We are misguided if we think that we can leave it to Congress to figure it out and fix it. Legislatures sometimes die of self-inflicted wounds. A most famous example occurred in the Sejm (Parliament) of Poland in the 17th and 18th centuries. The Sejm at that time had a rule called the liberum veto which allowed any single senator to veto and thus kill all the legislation passed by the Sejm in its current session, thereby causing its dissolution. Poland’s kings needed to raise armies to fight invaders, but a single senator, sometimes bribed by foreign officials, nullified every Sejm session that attempted to pass the needed laws. As a result, Poland had no army to defend itself, the country was invaded and partitioned by its neighbors (Russia, Austria, and Prussia), and Poland ceased to exist as a separate nation from 1795 until the end of World War I. Throughout Europe, the term Polish parliament came to be a synonym for inept government. With no major legislation and very little legislation of any kind, our last Congress was about as inept as that 18th century Polish parliament; and like the Sejm of that time, Congress better get its act together soon, before it just withers away into total irrelevance.

Congressional Rules Fixes

It’s time that Americans demand that the Congress find the means to break through its own gridlock before we become an American version of the Polish Sejm, that is, before we too have a legislature known only for its inability to act. Find some cajones, you guys, and ACT to save your own institution before it crumbles into carping, name-calling, gotcha-moments, political theatre, and total incompetence. You have the power to fix this. Here are several specific proposals to accomplish just that.

Reform the Filibuster

Senate rules permit any senator to talk forever on any legislation under consideration. These rules also allow the senator who is speaking to pass the baton to any other senator, who can continue speaking without interruption until again passing the baton to someone else. In this way, a small group of senators can prevent any legislation from coming to a vote – they just keep speaking until the Senate leaders agree to withdraw the bill the minority doesn’t like. It does not matter how important that legislation is – defending our country, paying our bills, whatever.

During the nineteenth century, Senate minorities perfected the rarely-used practice of talking a bill to death, which came to be known as filibustering. Unlimited debate continued in the Senate until 1917, when the Senate adopted a rule that permitted a two-thirds majority of senators present and voting to end debate on a bill, thus allowing the bill to come to the floor for an up-or-down vote. This device is called “invoking cloture” – that is, choking off further debate. With 100 senators, this meant that 67 votes were needed to invoke cloture. In 1975, the number of votes needed to invoke cloture was reduced to three-fifths, or 60 senators. So at present, 41 senators can kill any bill, even if 59 senators want to vote on it. In practice, it’s often not even necessary to mount the filibuster – just threatening to filibuster is enough to kill the proposed law: Senators do not need to actually filibuster; they can just declare their intention to do so, and the 60-vote majority is in effect.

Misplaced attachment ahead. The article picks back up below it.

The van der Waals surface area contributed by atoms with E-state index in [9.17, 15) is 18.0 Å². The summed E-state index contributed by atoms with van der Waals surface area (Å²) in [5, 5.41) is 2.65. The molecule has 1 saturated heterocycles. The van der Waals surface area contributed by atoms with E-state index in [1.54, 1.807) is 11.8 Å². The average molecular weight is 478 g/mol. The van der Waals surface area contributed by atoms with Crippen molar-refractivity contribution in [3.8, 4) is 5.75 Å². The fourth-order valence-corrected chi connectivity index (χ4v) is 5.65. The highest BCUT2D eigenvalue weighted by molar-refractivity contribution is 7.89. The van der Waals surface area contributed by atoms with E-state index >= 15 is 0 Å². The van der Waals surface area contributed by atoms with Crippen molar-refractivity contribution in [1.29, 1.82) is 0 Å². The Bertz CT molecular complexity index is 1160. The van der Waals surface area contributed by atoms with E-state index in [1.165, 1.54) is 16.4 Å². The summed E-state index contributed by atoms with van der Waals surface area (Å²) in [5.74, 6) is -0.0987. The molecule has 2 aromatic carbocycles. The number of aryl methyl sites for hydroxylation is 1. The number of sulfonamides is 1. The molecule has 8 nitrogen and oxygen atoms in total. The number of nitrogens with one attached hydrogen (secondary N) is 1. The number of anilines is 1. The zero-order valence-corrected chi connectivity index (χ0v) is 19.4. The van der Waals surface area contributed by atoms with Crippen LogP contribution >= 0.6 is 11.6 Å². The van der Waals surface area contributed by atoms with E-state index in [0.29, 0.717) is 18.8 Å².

Many Americans might be surprised to learn that the Constitution does not prescribe rules of debate for the Senate. The filibuster rules are only traditional practices adopted as Senate Rules of Order, which the Senate adopts anew as its first order of business whenever a new Congress convenes. The Senate has the authority to amend those rules by a two-thirds vote whenever it so chooses or by a simple majority vote at the beginning of a new Congress. Without any question, we should demand that the Senate change these rules. (You might be interested to learn that the original House of Representatives also had unlimited debate, but the increasing number of House members made the practice unwieldy, and so the House changed its rules – just like the Senate should do now.)

The Original Senate could eliminate the filibuster today by amending its own rules. Just in case that doesn’t happen, Article II Section 5 of Constitution II eliminates the filibuster by mandating that decisions in both chambers will be taken by majority vote, and by providing further that any member may call a bill or nomination to the floor.

Blocking Presidential Appointments

At present any senator may block any Presidential executive or judicial appointment. Recent modifications to Senate rules have curtailed this practice to some extent, but the practice or tradition of blocking appointments through the actions of a single senator should be abandoned altogether. The new provision in Article II Section 5 of Constitution II allowing any Senator to call a nomination to the floor eliminates the ability of any one Senator to block a nomination indefinitely.

The President should also have the power to make temporary appointments when the Seante fails to act on a nomination. Article III Section 2 of Constitution II contains a new wording concerning Presidential appointments, which would allow the President to appoint someone temporarily if the Senate fails to act on a Presidential nomination for 60 days. The temporary appointment would end when the Senate acts or at when the next Congress convenes, whichever occurs first.